The FDA targets supplements claiming to treat infertility more than a year after being asked by a consumer advocacy group to take enforcement action against manufacturers of fertility supplements. The U.S. Food & Drug Administration and Federal Trade Commission warned five companies in letters that their products are intended to treat diseases.
U.S. regulators this week announced them sending warning letters to five companies for making unlawful claims that their dietary supplements cure, treat, mitigate or prevent infertility and other reproductive health disorders. Such products intended to treat disease are considered drugs under the Federal Food, Drug & Cosmetic Act, even if they are labeled as dietary supplements, according to an FDA news release announcing the warning letters.
FDA said it has not evaluated whether the products subject to the warning letters are effective for their intended use. The agency added it has not evaluated the products’ proper dosage, how they could interact with FDA-approved drugs or other substances, or whether they have dangerous side effects or other safety concerns.
“Dietary supplements that claim to cure, treat or prevent infertility and other reproductive health conditions can potentially harm consumers who use these products instead of seeking effective treatments, such as FDA-approved drugs or assisted reproductive technology,” said Judy McMeekin, FDA’s associate commissioner for regulatory affairs, in a statement. “Protecting the health and safety of Americans is the FDA’s highest priority, and we will remain vigilant in warnings about products and companies that place consumers at risk.”
FDA and FTC, which polices deceptive or fraudulent advertising practices, sent the letters to LeRoche Benicoeur/ConceiveEasy, EU Natural Inc., Fertility Nutraceuticals LLC, SAL NATURE LLC/FertilHerb and NS Products, Inc.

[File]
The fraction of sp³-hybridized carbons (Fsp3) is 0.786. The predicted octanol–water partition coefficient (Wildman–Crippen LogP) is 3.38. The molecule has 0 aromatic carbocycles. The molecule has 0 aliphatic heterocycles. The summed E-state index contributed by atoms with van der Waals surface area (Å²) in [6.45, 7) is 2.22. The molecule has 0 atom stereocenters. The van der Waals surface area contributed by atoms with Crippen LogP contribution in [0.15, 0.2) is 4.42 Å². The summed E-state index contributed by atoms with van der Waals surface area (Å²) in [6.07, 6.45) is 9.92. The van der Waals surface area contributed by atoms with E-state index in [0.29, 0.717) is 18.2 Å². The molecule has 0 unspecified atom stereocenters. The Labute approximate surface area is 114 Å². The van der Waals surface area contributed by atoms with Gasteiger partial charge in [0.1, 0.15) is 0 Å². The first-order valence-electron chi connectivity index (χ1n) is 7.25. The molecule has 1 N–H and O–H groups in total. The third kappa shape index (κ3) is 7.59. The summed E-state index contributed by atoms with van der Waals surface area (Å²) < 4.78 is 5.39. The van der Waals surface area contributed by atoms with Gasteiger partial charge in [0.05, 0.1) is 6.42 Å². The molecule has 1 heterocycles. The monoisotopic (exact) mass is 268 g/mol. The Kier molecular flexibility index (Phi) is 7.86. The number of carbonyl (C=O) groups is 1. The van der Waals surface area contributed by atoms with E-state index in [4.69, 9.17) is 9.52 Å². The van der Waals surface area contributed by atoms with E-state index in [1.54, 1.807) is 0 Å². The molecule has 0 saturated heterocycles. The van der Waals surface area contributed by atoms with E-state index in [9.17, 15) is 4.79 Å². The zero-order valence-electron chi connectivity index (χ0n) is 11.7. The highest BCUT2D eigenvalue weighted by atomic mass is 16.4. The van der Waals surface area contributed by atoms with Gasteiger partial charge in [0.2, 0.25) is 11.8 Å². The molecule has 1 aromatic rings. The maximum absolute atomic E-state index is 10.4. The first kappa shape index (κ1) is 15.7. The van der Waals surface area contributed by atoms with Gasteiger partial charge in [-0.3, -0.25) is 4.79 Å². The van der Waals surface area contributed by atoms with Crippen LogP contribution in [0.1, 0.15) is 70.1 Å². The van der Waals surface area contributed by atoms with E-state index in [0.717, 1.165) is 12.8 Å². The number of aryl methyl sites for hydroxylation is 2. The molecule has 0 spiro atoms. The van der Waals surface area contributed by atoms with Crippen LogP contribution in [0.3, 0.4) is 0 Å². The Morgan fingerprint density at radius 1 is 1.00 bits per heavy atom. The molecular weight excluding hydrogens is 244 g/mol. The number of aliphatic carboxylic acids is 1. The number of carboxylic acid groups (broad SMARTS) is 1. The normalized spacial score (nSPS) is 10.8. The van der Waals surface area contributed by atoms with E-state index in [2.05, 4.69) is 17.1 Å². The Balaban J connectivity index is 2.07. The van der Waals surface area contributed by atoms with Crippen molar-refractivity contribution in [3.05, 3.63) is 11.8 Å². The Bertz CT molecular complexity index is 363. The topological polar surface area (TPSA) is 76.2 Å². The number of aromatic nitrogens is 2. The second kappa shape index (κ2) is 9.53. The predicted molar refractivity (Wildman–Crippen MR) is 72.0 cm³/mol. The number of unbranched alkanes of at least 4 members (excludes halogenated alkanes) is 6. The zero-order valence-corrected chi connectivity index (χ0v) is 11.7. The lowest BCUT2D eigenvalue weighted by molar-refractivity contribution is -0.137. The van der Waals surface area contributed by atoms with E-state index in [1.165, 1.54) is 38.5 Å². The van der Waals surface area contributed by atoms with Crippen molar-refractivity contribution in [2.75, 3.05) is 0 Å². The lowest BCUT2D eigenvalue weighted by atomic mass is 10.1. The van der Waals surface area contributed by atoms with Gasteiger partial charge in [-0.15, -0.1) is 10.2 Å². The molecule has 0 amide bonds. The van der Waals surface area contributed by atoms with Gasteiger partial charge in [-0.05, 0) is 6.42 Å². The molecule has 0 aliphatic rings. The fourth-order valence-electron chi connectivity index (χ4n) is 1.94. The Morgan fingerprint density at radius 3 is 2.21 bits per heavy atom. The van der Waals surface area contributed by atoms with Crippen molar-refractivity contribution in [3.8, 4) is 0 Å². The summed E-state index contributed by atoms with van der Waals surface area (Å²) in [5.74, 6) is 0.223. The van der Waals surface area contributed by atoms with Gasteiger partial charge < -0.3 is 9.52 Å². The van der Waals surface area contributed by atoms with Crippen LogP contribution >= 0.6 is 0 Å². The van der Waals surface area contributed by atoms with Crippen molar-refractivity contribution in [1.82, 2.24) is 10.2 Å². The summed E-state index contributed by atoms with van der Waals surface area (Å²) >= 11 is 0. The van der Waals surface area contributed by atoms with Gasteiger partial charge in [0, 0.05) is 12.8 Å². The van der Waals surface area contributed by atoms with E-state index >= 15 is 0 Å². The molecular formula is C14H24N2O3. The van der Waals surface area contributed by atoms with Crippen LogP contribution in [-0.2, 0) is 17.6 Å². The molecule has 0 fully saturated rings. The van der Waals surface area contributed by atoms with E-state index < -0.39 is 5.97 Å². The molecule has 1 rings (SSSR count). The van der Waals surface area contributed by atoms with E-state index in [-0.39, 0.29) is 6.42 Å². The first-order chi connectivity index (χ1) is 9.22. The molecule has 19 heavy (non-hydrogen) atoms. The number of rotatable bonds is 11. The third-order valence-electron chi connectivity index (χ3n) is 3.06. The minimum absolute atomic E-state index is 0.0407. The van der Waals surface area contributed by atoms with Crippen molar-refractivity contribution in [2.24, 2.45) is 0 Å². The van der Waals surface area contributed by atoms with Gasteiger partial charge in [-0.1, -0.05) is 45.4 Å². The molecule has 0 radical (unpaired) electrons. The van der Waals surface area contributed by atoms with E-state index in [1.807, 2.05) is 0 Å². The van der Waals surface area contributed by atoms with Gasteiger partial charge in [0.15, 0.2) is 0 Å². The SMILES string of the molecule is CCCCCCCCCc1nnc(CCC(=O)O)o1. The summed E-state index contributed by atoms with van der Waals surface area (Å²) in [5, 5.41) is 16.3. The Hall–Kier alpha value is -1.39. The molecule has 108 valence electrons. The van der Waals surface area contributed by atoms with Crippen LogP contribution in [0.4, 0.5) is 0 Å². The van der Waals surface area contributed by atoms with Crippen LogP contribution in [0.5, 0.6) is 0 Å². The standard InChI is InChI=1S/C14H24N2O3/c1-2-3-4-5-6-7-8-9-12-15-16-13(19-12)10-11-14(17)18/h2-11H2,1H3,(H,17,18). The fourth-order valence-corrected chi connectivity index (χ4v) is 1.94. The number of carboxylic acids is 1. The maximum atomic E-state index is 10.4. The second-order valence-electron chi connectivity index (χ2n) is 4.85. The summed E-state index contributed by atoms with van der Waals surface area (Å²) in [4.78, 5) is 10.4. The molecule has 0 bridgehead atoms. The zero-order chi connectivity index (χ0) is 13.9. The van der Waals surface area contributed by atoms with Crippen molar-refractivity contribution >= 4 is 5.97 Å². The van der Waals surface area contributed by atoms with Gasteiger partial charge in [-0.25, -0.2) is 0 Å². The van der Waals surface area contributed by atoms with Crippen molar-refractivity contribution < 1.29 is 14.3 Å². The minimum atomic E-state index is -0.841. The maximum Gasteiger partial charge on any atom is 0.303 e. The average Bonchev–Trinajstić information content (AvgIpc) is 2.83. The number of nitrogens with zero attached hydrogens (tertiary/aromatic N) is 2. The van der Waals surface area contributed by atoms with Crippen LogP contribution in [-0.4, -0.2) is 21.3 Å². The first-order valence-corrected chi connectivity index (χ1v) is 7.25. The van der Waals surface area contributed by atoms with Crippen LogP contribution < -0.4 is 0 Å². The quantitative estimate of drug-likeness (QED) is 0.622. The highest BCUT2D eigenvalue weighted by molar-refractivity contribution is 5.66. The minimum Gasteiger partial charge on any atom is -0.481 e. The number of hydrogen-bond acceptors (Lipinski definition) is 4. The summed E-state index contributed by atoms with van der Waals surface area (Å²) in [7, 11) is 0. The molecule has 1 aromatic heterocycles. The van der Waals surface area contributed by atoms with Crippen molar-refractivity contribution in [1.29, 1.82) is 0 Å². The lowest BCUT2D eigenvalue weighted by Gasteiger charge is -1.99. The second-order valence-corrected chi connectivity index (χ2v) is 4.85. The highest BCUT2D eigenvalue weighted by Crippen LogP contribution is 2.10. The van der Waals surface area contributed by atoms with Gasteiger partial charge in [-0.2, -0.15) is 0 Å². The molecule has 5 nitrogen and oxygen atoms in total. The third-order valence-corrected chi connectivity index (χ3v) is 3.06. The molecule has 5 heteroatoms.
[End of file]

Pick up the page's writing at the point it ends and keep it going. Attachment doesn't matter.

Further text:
EU Natural plans to respond to regulators “in a timely manner” to address their concerns, according to the company’s president, Vinay Amin. “Eu Natural is committed to consumer health and wellbeing and takes its obligations with respect to truthful and non-misleading communication seriously,” he said in an emailed statement.
None of the other four companies immediately responded substantively to requests for comment for this article.
The letters identified unlawful claims made through websites, social media and personal testimonials.
FDA requested the companies respond within 15 working days, explaining how they will address the issues or providing their rationale and evidence regarding why they believe the products are not in violation of the law. Failure to promptly correct the alleged violations of law, FDA said, may result in legal action, such as seizure of products and/or an injunction.
The Center for Science in the Public Interest (CSPI), a consumer advocacy group in Washington, D.C., commended federal regulators for issuing the warning letters.
“For too long, dietary supplement manufacturers have been selling false hope to women and couples who are trying to conceive a baby,” Dr. Peter Lurie, president of CSPI, said in a statement. “Besides making promises on which they can’t deliver, supplement marketers may be diverting women from medical treatments that may actually help, and squandering some of the finite time women have to conceive.”
“As the FDA and the FTC made plain yesterday, it is illegal for supplement makers to claim their pills or powders can cure, treat or prevent reproductive conditions that may impair fertility,” Lurie said. “Companies that continue to sell false hope to women should expect that law enforcement will eventually knock at their doors.”
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